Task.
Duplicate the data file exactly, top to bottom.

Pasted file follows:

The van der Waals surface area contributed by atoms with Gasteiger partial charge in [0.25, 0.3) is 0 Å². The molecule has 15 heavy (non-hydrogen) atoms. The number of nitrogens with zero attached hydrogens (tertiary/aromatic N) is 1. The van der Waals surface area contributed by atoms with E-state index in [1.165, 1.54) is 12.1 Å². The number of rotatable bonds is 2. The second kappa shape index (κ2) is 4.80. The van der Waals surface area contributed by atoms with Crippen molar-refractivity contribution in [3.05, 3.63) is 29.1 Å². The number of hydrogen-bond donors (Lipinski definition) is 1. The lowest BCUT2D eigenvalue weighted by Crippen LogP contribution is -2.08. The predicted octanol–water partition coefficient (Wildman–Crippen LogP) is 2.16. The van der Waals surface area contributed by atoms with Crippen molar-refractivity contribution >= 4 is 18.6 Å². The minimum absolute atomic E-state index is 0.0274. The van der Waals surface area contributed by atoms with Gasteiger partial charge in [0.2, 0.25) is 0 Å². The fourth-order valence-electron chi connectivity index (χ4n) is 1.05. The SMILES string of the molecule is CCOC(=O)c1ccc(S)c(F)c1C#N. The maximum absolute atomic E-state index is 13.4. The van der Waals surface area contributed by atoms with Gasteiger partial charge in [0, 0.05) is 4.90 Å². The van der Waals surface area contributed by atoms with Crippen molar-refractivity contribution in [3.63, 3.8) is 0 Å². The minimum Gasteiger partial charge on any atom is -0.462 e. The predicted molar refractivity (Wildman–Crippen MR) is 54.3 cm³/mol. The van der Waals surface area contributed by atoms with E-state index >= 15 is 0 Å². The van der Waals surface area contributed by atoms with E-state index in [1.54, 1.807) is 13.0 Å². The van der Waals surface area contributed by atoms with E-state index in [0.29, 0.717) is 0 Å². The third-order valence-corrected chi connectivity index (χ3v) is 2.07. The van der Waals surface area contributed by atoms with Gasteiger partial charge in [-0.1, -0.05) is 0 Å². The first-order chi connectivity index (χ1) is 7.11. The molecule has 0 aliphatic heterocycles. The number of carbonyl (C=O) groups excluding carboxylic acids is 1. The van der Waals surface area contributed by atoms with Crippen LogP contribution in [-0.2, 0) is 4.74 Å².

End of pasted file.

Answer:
The van der Waals surface area contributed by atoms with Gasteiger partial charge in [0.25, 0.3) is 0 Å². The molecule has 15 heavy (non-hydrogen) atoms. The number of nitrogens with zero attached hydrogens (tertiary/aromatic N) is 1. The van der Waals surface area contributed by atoms with E-state index in [1.165, 1.54) is 12.1 Å². The number of rotatable bonds is 2. The second kappa shape index (κ2) is 4.80. The van der Waals surface area contributed by atoms with Crippen molar-refractivity contribution in [3.05, 3.63) is 29.1 Å². The number of hydrogen-bond donors (Lipinski definition) is 1. The lowest BCUT2D eigenvalue weighted by Crippen LogP contribution is -2.08. The predicted octanol–water partition coefficient (Wildman–Crippen LogP) is 2.16. The van der Waals surface area contributed by atoms with Crippen molar-refractivity contribution >= 4 is 18.6 Å². The minimum absolute atomic E-state index is 0.0274. The van der Waals surface area contributed by atoms with Gasteiger partial charge in [0.2, 0.25) is 0 Å². The fourth-order valence-electron chi connectivity index (χ4n) is 1.05. The SMILES string of the molecule is CCOC(=O)c1ccc(S)c(F)c1C#N. The maximum absolute atomic E-state index is 13.4. The van der Waals surface area contributed by atoms with Gasteiger partial charge in [0, 0.05) is 4.90 Å². The van der Waals surface area contributed by atoms with Crippen molar-refractivity contribution in [3.63, 3.8) is 0 Å². The minimum Gasteiger partial charge on any atom is -0.462 e. The predicted molar refractivity (Wildman–Crippen MR) is 54.3 cm³/mol. The van der Waals surface area contributed by atoms with E-state index >= 15 is 0 Å². The van der Waals surface area contributed by atoms with E-state index in [1.54, 1.807) is 13.0 Å². The van der Waals surface area contributed by atoms with E-state index in [0.29, 0.717) is 0 Å². The third-order valence-corrected chi connectivity index (χ3v) is 2.07. The van der Waals surface area contributed by atoms with Gasteiger partial charge in [-0.1, -0.05) is 0 Å². The first-order chi connectivity index (χ1) is 7.11. The molecule has 0 aliphatic heterocycles. The number of carbonyl (C=O) groups excluding carboxylic acids is 1. The van der Waals surface area contributed by atoms with Crippen LogP contribution in [-0.2, 0) is 4.74 Å².